by SC Publisher Shannen Hayes & SC photos by Shannen Hayes
The Sandbar restaurant on West Gulf Drive has been battling one of its neighbors and the city for the past two years over the location of its dumpster. A code enforcement hearing was held Wednesday on a third order against C&N II, owner of The Sandbar, over the dumpster.
Hearing Examiner Anthony Gargano heard arguments from City Attorney John Agnew and the restaurant’s attorney Joseph Coleman in the nearly four-hour hearing. But Gargano ultimately did not make a decision Wednesday and a date for his ruling was not set.
Gargano was there to determine if the restaurant had failed to comply with a third code enforcement order issued by him in August 2019. It states, in part, the restaurant had five business days from the issuance of a permit from the city to relocate its dumpster to the approved location.
The examiner is also to determine the start date for the accrual of a fine for $250 per day of non-compliance with the third order. The city is asking for a start date of Sept. 13, 2019, five days after the city issued its permit, making the total fine more than $165,000.
The restaurant has been fighting the city over the location of its dumpster and C&N II Managing Partner Brian Silveira said it started when Sandbar’s neighbor, Nutmeg Condominiums, had redone its landscaping after Hurricane Irma in September 2017.
The restaurant’s dumpster had been located at the back of the building until the new landscaping at the condos. Silveira described “giant boulders” set along the property line that block trash removal trucks access to the dumpster and the trash company refused to service it there.
But when Silveira moved the dumpster to where it currently sits, Nutmeg residents complained about smelling its odor. Silveira testified Wednesday there had been zero complaints in the five years the dumpster had been in the previous location behind the building. And a single violation was issued for an open lid.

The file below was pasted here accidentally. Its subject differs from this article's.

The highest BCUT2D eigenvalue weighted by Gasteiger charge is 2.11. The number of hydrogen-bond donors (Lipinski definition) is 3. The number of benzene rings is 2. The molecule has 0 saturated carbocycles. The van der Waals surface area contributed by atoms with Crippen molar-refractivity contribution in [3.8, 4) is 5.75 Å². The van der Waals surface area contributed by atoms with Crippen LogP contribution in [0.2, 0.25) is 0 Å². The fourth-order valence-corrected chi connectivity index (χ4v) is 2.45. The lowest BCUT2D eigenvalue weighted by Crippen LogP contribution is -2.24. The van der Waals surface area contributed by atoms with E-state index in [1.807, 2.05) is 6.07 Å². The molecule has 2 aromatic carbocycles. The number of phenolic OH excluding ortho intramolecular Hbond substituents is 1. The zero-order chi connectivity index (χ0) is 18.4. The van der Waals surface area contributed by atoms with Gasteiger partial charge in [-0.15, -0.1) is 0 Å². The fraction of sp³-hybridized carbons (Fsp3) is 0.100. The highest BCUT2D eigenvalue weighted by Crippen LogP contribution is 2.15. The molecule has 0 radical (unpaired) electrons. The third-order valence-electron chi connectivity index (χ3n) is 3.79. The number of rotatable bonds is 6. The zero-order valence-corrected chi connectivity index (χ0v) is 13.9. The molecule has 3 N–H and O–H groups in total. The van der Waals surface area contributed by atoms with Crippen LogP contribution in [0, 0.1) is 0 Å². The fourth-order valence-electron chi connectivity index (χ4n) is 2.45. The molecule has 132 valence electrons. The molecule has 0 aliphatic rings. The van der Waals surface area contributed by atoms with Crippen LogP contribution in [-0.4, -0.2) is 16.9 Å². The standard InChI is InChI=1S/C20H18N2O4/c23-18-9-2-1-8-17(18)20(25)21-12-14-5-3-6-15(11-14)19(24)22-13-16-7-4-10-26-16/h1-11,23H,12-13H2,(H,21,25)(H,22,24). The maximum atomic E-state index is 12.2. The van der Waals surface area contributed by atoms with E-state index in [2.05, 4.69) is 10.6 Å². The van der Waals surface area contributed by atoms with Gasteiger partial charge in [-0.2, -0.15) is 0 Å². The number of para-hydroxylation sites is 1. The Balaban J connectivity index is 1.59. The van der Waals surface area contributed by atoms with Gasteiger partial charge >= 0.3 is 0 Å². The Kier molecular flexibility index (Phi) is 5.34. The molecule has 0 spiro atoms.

Coleman, the restaurant’s attorney, argued the location behind the building was really the best option and should be the location permitted by the city. He also said Nutmeg should have to remove the landscaping rocks that are preventing access to the dumpster behind the building.
“Nutmeg should remove the encroachment, the dumpster goes back (behind the building) and is permitted in that location and everyone goes on,” said Coleman.
But Gargano said it wasn’t within his power to order Nutmeg to remove the boulders. “I don’t have the power to tell a non-party what to do,” he said.
Agnew called the landscaping argument a “red herring” and the city’s choice in location for the dumpster was the “only realistic option.” He focused on the reasons for the hearing – was the restaurant in compliance with the third order and to set a start date for the daily fine.
And Agnew made the city’s position clear: Sandbar has not complied with the order by not relocating the dumpster to the permitted location and the daily fine accrual start date should be Sept. 13, 2019.
“(The restaurant) had a choice,” said Agnew. “The dumpster could have been moved to its permitted location and they continue to fight without incurring fines, but elected not do that.”
There were several other arguments made by the restaurant’s attorney, including the loss of up to five parking spaces at the location permitted by the city. Coleman said that was not inline with the Sanibel Code and there was no language in the third order about deviations from the code.
Agnew rebutted that the city can issue deviations in permits as per the Sanibel Code (Section 126-854) mentioned in the order.
Prior to the hearing on Wednesday, two other code enforcement orders had been issued in 2019 with the second ending in failed mediation and an appeal filed by the restaurant in February 2021 in Circuit Court was denied. But Silveira seems determined to fight for the location of his dumpster.